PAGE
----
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Private Equity Financing Selection Criteria for Startups

Here's a peek into how PE firms pick the companies they work with.

Global Influencer

Global Influencer
Global Influencer

I’m a partner with Equifaira Advisors in Vancouver. Equifaira is a company that does liquidity event planning. We are specialists in strategy & execution, corporate finance, capital formation & investor relations.

Our vision is “We open the door to private investing wealth for everyday people.”

A lofty goal for any company but certainly attainable. To that end we are very selective with whom we work and see our selection criteria as the only way to weed out companies we may regret down the road as well as providing sound choices and opportunities for possible investors.

I’ve seen consulting firms take on clients after a brief coffee meeting to the detriment of everyone. Our process often takes several weeks to months and the criteria are defined and the company we are considering as a client is overseen by a standing committee of four senior partners.

Special thanks to our partner, Norris Phillippe, for developing the basis for the selection criteria itself. Of course, selecting criteria is not rocket science but to the degree we analyze and work is intensive and extensive.

The pre-assessment selection criteria are broken into nine steps.

1. Founders and Key Personnel

If you must work with people it better be one of mutual respect coupled with knowledge of how they will work with us as a team. Remember the client will most likely be with us until a liquidity event that in most cases will take a minimum of three years and maybe longer.

We look for strong leaders with a good working relationship with the senior staff, have that spark we all like to see in entrepreneurs and has passion for coming to work and innovating every day.

We work with Founders who have a strong background and expertise in the company they have founded.

An unusual aspect of our business is that we embed one of our partners into the client’s company in a position that will enhance the operation and assist it to grow. Obviously, it is important that a good working relationship would ensue and personalities are taken into consideration when embedding the executive. We ensure that what we provide in personnel is a value-add to the start-up.

2. Product or Service

We don’t have many clients on our roster at any one time for a reason; we want innovative often disruptive technologies that will make a difference in the market. It needs to fill a need that is remarkable with a product or service that is a game changer. We know, from past experience, if the right chemistry is there we can take the company to the next level.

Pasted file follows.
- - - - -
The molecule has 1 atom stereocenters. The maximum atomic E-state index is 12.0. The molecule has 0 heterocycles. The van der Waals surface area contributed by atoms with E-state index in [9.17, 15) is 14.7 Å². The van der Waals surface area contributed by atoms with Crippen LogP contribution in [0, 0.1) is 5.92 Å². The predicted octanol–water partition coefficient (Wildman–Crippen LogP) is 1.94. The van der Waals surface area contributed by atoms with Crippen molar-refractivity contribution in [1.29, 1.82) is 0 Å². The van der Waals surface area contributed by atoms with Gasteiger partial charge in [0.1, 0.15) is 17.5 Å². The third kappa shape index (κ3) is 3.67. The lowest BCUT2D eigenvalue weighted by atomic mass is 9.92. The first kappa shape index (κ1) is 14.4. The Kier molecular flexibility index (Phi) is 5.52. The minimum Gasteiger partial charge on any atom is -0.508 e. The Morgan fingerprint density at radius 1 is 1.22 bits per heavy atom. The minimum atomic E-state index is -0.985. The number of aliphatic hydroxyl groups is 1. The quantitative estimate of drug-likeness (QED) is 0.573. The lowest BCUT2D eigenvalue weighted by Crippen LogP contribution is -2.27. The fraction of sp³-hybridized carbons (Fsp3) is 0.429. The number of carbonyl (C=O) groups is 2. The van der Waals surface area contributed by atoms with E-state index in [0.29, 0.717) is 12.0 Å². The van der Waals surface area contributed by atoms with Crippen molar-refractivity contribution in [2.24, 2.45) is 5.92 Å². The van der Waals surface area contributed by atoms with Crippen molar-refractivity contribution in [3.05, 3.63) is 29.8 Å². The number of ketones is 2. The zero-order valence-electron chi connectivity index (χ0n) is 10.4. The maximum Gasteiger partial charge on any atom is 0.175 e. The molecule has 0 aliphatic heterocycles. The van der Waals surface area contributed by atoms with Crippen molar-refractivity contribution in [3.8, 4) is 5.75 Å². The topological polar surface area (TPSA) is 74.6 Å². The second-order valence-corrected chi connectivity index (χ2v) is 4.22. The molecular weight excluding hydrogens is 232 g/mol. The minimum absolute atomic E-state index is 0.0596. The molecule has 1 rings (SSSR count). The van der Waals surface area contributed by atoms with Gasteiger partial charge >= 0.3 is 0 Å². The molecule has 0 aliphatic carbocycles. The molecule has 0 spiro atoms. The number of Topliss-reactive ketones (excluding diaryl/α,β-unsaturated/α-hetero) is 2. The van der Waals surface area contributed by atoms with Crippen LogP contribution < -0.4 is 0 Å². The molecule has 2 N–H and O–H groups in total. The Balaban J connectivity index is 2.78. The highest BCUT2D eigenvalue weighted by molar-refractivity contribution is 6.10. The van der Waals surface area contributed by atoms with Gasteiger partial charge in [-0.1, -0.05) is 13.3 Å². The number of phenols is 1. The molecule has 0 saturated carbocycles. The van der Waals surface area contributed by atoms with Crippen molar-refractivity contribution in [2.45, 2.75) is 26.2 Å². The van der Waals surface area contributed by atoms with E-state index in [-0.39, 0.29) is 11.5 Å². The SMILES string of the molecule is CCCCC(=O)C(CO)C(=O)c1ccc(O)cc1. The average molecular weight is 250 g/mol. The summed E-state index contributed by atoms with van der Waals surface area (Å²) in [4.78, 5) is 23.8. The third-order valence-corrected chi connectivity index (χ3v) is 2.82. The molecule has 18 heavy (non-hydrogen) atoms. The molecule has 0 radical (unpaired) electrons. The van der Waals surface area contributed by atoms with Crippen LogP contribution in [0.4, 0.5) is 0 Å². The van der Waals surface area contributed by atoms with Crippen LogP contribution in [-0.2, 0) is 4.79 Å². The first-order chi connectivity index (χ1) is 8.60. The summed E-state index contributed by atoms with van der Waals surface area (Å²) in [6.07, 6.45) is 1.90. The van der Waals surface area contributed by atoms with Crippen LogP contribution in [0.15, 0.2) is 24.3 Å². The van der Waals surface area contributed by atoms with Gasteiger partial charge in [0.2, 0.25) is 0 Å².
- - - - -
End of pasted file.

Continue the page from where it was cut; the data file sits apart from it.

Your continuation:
We look for a consumer or a commercial product that has a local, national or global marketability.

3. Stage of Business Development

We look at whether the business is pre-revenue or in revenue. Depending on the company often revenue generation is required for our involvement. We determine whether there is a need for further product development and how the start-up will get to the next stage. We also calculate how long it will take the company to get to market assuming it is still in the development stage.

We have clients in each stage from pre-revenue, through early growth and maturity right up to clients in the liquidity event scenario.

4. The Funding Profile

We start off with an assessment to see whether it is actually feasible to raise money for the company. Looking at the equity model for potential growth we create a spreadsheet of what the shareholders will look like over the next five years. Having done this we can then develop a valuation of the company and determine the share price of the offering. We also look at whether their share structure now and in the future can support their financing plans.

We look to see if the start-up fits our model of slowly building up financing while making sure the founders keep as much equity as possible. Typically if the company wants one or two very large investors it won’t fit our structured approach to financing. If the company has no history of raising capital we like to start with a family and friends round leading up to more robust financing options. It’s like working on a progressively growing circle of influence.